The video-game industry tosses around the word "legend" pretty freely.

This year alone has brought "The Legend of Dragon," "Soulcalibur Legends," "Power Rangers: Super Legends," "The Legend of Spyro: The Eternal Night," "Kengo: Legend of the 9," "Izuna: Legend of the Unemployed Ninja" and "The Legend of Heroes III."

Most of these games have been lackluster, suggesting an alternate reality in which "legend" means "bland, generic story."

But one video-game legend delivers every time: Nintendo's always inspired, innovative "Legend of Zelda" series.

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I can't even begin to outline the twisted mythology behind the "Zelda" games, even though I've played at least a dozen of them.

All I know is that I look forward to each new chapter, and finish each new adventure with the feeling that I've gotten my money's worth.

If the other two games reviewed here can live up to that standard, they may became legends in their own right.

—"The Legend of Zelda: Phantom Hourglass" (Nintendo, for the DS, $34.99): The first "Zelda" title for the DS is a sequel to 2003's "The Wind Waker," and it shares that game's cute, cartoony art style.

The hero, Link, his pal Tetra and her pirate band are cruising the high seas when they're approached by a ghost ship; after Tetra and the ship disappear, Link's mission is to hunt them down.

"Phantom Hourglass" is considerably more light-hearted than last year's "Twilight Princess," due to its more colorful graphics and sun-drenched island setting.

The monsters are a little less intimidating, but the dungeons, while smaller, are as puzzling as ever.

The main story is relatively short, but you can while away hours searching every nook and cranny for treasure.

What makes "Phantom Hourglass" indispensable is its exemplary use of the DS hardware.

Every action, from attacking enemies to throwing your boomerang, is controlled with the stylus, and after about 10 minutes it feels completely natural.

You also use the stylus to draw on maps, marking traps and treasures or plotting your course from island to island.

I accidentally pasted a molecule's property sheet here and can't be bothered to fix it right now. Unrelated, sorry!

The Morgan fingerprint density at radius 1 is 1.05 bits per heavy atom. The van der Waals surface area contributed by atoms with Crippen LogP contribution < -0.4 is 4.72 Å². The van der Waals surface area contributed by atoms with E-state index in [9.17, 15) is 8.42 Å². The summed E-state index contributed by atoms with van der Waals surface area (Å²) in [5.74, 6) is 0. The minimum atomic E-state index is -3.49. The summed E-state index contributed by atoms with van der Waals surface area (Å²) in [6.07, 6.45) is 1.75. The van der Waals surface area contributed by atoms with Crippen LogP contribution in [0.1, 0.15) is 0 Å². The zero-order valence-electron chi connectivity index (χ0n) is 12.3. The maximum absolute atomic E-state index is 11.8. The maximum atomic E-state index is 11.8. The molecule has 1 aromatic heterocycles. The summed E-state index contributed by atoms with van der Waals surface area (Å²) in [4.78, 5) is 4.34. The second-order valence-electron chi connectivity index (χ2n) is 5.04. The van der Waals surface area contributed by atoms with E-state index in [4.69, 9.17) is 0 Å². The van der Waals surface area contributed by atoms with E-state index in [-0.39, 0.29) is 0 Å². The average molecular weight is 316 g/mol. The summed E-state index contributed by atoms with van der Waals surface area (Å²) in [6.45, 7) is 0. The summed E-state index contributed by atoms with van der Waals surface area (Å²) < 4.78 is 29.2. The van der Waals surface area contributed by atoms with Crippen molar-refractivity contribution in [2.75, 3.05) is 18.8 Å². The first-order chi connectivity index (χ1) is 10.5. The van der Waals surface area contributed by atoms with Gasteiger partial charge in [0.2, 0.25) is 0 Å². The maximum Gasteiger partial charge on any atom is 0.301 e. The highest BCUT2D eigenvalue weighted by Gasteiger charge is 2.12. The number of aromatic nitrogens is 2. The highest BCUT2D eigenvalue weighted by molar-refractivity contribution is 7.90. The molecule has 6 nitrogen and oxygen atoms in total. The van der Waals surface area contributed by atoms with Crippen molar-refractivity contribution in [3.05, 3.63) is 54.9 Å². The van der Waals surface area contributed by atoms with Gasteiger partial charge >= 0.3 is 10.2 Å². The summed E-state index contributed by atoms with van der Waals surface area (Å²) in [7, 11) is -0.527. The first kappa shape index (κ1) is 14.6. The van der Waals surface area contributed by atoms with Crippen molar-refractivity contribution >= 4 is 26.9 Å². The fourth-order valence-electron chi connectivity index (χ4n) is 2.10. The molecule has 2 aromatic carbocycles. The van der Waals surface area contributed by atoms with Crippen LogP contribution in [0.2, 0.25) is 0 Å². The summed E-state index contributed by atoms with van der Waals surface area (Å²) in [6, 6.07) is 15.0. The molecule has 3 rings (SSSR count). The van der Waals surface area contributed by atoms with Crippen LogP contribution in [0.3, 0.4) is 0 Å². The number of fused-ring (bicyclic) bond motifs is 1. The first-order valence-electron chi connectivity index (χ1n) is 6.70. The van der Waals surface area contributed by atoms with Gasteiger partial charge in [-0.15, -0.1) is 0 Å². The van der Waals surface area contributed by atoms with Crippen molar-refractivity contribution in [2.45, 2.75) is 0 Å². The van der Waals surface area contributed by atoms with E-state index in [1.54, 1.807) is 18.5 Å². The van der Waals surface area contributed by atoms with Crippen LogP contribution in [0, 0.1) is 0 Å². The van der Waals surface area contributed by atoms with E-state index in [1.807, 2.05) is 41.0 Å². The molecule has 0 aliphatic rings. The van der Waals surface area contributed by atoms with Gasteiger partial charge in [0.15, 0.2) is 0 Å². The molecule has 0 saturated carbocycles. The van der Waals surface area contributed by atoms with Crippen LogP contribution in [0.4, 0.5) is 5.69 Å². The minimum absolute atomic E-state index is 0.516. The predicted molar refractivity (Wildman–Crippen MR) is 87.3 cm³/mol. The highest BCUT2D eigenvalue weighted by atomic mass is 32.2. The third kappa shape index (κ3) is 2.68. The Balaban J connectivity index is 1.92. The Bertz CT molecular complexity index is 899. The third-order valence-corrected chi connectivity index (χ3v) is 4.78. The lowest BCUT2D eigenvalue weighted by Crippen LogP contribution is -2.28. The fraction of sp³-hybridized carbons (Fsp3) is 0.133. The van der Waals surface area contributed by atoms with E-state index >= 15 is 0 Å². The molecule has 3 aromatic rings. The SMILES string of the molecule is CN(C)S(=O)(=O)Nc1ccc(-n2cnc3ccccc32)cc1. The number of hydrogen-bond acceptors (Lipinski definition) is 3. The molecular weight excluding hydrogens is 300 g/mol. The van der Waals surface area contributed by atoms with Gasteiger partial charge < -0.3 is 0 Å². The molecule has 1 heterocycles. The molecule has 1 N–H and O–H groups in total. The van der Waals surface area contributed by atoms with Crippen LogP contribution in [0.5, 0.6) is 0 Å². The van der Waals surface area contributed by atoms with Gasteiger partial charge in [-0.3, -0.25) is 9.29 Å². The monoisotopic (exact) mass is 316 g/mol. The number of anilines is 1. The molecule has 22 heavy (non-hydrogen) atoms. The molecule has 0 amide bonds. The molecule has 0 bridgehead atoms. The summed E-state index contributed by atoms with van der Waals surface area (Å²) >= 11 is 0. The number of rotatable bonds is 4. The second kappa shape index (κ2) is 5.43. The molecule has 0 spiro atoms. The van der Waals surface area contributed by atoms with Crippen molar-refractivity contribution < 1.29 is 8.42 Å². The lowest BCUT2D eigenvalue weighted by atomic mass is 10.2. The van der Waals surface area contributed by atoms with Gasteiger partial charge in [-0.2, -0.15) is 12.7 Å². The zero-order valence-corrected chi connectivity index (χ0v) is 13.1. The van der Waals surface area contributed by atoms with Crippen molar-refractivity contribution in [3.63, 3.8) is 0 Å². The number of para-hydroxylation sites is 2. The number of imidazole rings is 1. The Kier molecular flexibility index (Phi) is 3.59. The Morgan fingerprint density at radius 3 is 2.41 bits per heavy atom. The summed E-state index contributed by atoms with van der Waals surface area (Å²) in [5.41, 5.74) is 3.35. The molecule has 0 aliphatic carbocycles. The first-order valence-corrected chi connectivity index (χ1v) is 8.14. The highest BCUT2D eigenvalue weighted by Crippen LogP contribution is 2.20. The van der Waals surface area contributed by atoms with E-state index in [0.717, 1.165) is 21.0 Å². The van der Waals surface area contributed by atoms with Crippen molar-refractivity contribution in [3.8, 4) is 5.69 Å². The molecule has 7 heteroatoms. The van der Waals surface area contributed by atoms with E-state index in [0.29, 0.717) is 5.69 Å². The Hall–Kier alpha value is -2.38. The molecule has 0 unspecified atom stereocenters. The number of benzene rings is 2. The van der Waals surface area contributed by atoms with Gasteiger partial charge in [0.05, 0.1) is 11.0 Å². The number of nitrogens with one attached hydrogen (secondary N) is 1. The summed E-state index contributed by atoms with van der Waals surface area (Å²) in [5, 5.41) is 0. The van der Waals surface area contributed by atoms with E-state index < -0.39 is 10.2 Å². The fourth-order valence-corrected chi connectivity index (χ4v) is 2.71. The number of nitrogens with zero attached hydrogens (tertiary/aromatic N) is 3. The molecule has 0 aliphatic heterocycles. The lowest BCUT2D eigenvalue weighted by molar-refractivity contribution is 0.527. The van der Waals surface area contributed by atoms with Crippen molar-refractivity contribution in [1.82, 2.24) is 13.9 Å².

"Phantom Hourglass" will appeal to "Zelda" vets and newbies alike, and it's one of the best games on the system.

Four stars out of four.

—"Folklore" (Sony, for the PlayStation 3, $59.99): Here's one of the year's more distinctive games, an effort to create a new mythology from bits and pieces of Western legends.

It's set in a town called Doolin, a gathering place for fairies and home of a portal to the Netherworld, where the living can talk to the dead.

Two humans, a teenage girl and a male journalist, are summoned to Doolin.

Both are connected to a mystery, and they need the wisdom of the dead to solve it. So it's off to the Netherworld, where they gather clues and fight monsters.

The battles are oddly fascinating: Instead of swinging a weapon, you have to subdue creatures and then get them to fight for you.

You may become obsessed with capturing all the Netherworld monsters, but it's the fresh storytelling that makes "Folklore" special.

It's a creepy tale with a unique — and disturbing — angle on what may happen to your loved ones after they're gone.

Three stars.

—"Eternal Sonata" (Konami, for the Xbox 360, $59.99): The hero of this bizarre role-playing game is a real-life legend: Frederic Chopin, the great Polish composer.

As he's lying on his deathbed in Paris, Chopin feverishly dreams of a more colorful world where all the characters have musical names like Polka, Allegretto and Viola.

They're engaged in a rebellion against the megalomaniacal Count Waltz, and they need help from Chopin and his trusty conductor's wand.

The composer's presence adds some depth to the usual fight-the-power plot, which is broken up by vignettes from Chopin's life.

It also helps that his dream world is unusually vivid, and that his companions are some of the most charming characters you'll ever spend a long journey with.

Add an intriguing battle system, in which sunlight and shade determine which attacks you can use, and you've got a solid RPG.

I wish "Eternal Sonata" played up the musical angle a little more, but it's still a refreshing change of pace.

Three stars.